Paul found himself in jail—again.
He was a repeat offender.
In and out of the penal system all of his adult life. In fact, he would end up dying in prison. But, as we know, he was much more than a common criminal.
The only laws he broke were those that stood against the advancement of God’s Kingdom. A radical departure from his former way of life!
In today’s devotional verse, he explains how he views his imprisonment:
I want you to know, brothers, that what has happened to me has really served to advance the gospel, so that it has become known throughout the whole imperial guard and to all the rest that my imprisonment is for Christ. And most of the brothers, having become confident in the Lord by my imprisonment, are much more bold to speak the word without fear.
Today, we know Paul was innocent. The Philippians knew it, too. Heck, even Paul knew Paul was innocent!
But rather than don the mantle of a victim and cry, “Woe is me!”— Paul thought about and prayed for the Philippian church (Philippians 1:3-4).
Rather than be consumed with thoughts about himself and the injustice he suffered, he considered others and what was happening in their lives.
How did he do this?
How could he elevate his mind from dwelling solely on his circumstances to pray for others?
And then, to top it all off, how did he experience joy from this practice?
How Paul’s Trials Advance The Gospel
Paul did this because he understood what his trials were for. Plain and simple, he knew trials advance the Gospel. And at his core, that’s what Paul was all about.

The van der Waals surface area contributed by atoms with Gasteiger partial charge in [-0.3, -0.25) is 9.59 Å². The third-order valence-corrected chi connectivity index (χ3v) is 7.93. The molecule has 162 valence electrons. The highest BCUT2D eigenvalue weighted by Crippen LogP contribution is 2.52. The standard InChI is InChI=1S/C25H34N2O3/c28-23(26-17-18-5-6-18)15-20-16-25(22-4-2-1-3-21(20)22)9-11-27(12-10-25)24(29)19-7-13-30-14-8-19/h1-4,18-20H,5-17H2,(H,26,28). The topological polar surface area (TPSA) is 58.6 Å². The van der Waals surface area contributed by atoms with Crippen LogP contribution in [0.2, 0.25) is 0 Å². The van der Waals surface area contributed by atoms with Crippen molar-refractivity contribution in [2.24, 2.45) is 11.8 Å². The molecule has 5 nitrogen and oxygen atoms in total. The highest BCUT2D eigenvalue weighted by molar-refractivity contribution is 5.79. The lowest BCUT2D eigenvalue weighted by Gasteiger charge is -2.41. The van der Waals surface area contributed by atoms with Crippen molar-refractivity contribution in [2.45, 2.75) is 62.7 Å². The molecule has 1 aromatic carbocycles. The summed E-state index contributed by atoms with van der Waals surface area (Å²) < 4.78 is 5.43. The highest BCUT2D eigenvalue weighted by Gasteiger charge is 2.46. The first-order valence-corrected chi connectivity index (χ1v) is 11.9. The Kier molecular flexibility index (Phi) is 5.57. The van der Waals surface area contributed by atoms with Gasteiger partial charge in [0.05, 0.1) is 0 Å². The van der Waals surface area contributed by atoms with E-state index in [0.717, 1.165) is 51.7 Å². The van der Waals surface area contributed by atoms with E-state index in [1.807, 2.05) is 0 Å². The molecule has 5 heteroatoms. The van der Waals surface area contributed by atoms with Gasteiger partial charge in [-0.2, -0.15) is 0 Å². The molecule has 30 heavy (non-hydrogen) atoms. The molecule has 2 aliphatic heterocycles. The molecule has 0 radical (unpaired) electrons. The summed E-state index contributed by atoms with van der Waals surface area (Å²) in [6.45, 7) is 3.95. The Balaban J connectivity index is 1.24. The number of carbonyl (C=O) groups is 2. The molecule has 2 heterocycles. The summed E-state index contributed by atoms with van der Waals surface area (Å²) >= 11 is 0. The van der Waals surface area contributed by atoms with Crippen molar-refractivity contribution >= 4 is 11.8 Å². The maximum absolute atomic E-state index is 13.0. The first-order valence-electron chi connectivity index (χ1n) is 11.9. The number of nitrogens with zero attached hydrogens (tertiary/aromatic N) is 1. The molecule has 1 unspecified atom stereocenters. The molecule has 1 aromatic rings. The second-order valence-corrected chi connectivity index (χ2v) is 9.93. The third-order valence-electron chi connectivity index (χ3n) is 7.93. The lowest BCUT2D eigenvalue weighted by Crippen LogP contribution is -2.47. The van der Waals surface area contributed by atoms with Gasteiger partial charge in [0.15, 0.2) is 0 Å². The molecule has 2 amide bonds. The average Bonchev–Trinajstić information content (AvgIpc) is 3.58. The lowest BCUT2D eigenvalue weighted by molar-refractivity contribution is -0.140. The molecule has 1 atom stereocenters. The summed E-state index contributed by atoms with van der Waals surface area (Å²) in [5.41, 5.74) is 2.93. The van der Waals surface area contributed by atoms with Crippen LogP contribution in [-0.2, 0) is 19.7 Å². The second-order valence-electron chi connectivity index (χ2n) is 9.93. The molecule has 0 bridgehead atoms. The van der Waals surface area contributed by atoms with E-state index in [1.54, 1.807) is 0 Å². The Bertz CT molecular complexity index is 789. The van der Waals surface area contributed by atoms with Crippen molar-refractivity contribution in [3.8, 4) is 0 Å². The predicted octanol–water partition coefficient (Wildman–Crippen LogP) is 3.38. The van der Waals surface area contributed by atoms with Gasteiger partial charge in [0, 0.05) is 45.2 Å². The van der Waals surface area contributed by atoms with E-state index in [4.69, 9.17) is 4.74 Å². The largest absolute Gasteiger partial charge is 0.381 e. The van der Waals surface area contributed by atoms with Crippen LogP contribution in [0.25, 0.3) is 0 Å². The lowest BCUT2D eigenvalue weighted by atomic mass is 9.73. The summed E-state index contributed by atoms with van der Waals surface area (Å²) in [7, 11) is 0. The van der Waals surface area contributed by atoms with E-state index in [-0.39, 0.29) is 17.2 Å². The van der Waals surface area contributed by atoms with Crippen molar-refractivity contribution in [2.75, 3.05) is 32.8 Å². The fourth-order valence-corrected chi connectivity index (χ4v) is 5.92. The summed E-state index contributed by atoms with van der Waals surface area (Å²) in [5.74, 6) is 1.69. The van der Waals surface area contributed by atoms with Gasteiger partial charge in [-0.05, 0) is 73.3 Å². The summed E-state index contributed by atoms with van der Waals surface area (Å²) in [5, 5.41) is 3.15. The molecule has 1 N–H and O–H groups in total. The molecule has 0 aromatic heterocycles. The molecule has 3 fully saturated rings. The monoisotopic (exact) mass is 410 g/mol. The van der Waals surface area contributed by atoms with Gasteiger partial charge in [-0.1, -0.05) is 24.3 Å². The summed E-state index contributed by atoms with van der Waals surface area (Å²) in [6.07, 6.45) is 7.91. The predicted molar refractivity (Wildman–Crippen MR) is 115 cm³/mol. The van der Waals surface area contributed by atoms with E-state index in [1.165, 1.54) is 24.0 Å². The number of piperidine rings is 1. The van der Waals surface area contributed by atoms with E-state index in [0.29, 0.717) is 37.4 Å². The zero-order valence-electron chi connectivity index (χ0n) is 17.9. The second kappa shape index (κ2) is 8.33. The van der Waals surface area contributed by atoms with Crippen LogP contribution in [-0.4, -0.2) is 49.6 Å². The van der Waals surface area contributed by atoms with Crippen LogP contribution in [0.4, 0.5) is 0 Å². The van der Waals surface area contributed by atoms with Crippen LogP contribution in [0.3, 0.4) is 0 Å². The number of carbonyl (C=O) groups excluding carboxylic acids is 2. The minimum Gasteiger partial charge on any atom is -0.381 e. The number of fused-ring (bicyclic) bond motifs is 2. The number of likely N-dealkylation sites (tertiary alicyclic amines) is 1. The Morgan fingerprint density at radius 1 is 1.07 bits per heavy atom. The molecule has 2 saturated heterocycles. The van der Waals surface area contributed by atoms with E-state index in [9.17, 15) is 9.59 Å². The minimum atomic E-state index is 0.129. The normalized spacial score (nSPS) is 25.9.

That’s what he spent his life “being poured out as a drink offering” for.
Just like an upturned glass of fine merlot, Paul spilt everything he had to serve Jesus.
Paul knew that:
- His trials propelled the Gospel forward in a way that he couldn’t orchestrate via his own power, eloquence, or influence.
- His trials were used for the benefit of others, to build up, edify, and strengthen them.
- His trials served to make others bold in advancing the gospel alongside of him because of how he faced them.
Paul didn’t wallow in self-pity or launch a PR campaign to garner sympathy. Rather, he rejoiced that God was at work through both his circumstances and his attitude in them.
To our God, obstacles are opportunities. Because where human strength fails, God’s power shines.
All eyes can fixate and focus on the singular, undeniable power at work because no one could possibly take the credit except for him.
- What’s your first reaction to trials in your life?
- Do you believe your trials advance the Gospel?
- When you are wronged or face injustice, do you see it as an opportunity to advance the Gospel, edify your brothers and sisters in Christ, and embolden the Church?
- Where in your life can you prayerfully put this attitude into practice right now?
- Do you expect joy or displeasure in this practice? Why?
Devotion by Jordan Loftis. Jordan is the editor of Short Daily Devotions and the author of The Men With Bare Feet: Discovering Intimacy With God Through Moses, Joshua, and Jesus.